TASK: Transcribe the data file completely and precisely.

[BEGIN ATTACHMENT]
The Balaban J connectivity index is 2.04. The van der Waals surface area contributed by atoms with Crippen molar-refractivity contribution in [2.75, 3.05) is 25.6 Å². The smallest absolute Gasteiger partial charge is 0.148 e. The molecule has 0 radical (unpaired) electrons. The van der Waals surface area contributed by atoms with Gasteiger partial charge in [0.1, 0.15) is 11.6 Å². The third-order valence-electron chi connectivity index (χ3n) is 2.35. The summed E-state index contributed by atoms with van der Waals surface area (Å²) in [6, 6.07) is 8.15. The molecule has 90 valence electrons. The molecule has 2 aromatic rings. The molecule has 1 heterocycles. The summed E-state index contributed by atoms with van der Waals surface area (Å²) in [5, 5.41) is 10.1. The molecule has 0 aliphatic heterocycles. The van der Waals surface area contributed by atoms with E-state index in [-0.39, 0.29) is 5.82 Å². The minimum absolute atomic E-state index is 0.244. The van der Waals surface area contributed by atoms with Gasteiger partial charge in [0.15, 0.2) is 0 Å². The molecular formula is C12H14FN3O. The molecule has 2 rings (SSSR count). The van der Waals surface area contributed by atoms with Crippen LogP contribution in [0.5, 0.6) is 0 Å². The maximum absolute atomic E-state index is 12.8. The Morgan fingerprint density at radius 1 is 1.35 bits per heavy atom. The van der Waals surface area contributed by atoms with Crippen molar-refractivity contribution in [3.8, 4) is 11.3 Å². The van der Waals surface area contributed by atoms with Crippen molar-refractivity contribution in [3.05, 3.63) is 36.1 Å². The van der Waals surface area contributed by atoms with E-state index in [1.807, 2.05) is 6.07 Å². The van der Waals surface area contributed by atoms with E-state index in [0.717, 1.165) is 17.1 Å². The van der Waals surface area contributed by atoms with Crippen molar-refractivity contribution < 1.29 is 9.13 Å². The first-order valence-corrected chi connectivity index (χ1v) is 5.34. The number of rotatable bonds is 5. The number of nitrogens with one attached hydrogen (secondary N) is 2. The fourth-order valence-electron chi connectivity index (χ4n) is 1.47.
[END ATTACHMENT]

The Balaban J connectivity index is 2.04. The van der Waals surface area contributed by atoms with Crippen molar-refractivity contribution in [2.75, 3.05) is 25.6 Å². The smallest absolute Gasteiger partial charge is 0.148 e. The molecule has 0 radical (unpaired) electrons. The van der Waals surface area contributed by atoms with Gasteiger partial charge in [0.1, 0.15) is 11.6 Å². The third-order valence-electron chi connectivity index (χ3n) is 2.35. The summed E-state index contributed by atoms with van der Waals surface area (Å²) in [6, 6.07) is 8.15. The molecule has 90 valence electrons. The molecule has 2 aromatic rings. The molecule has 1 heterocycles. The summed E-state index contributed by atoms with van der Waals surface area (Å²) in [5, 5.41) is 10.1. The molecule has 0 aliphatic heterocycles. The van der Waals surface area contributed by atoms with E-state index in [-0.39, 0.29) is 5.82 Å². The minimum absolute atomic E-state index is 0.244. The van der Waals surface area contributed by atoms with Gasteiger partial charge in [0.15, 0.2) is 0 Å². The molecular formula is C12H14FN3O. The molecule has 2 rings (SSSR count). The van der Waals surface area contributed by atoms with Crippen LogP contribution in [0.5, 0.6) is 0 Å². The maximum absolute atomic E-state index is 12.8. The Morgan fingerprint density at radius 1 is 1.35 bits per heavy atom. The van der Waals surface area contributed by atoms with Crippen molar-refractivity contribution in [3.8, 4) is 11.3 Å². The van der Waals surface area contributed by atoms with Crippen molar-refractivity contribution in [3.05, 3.63) is 36.1 Å². The van der Waals surface area contributed by atoms with E-state index in [1.807, 2.05) is 6.07 Å². The van der Waals surface area contributed by atoms with E-state index in [0.717, 1.165) is 17.1 Å². The van der Waals surface area contributed by atoms with Crippen molar-refractivity contribution < 1.29 is 9.13 Å². The first-order valence-corrected chi connectivity index (χ1v) is 5.34. The number of rotatable bonds is 5. The number of nitrogens with one attached hydrogen (secondary N) is 2. The fourth-order valence-electron chi connectivity index (χ4n) is 1.47.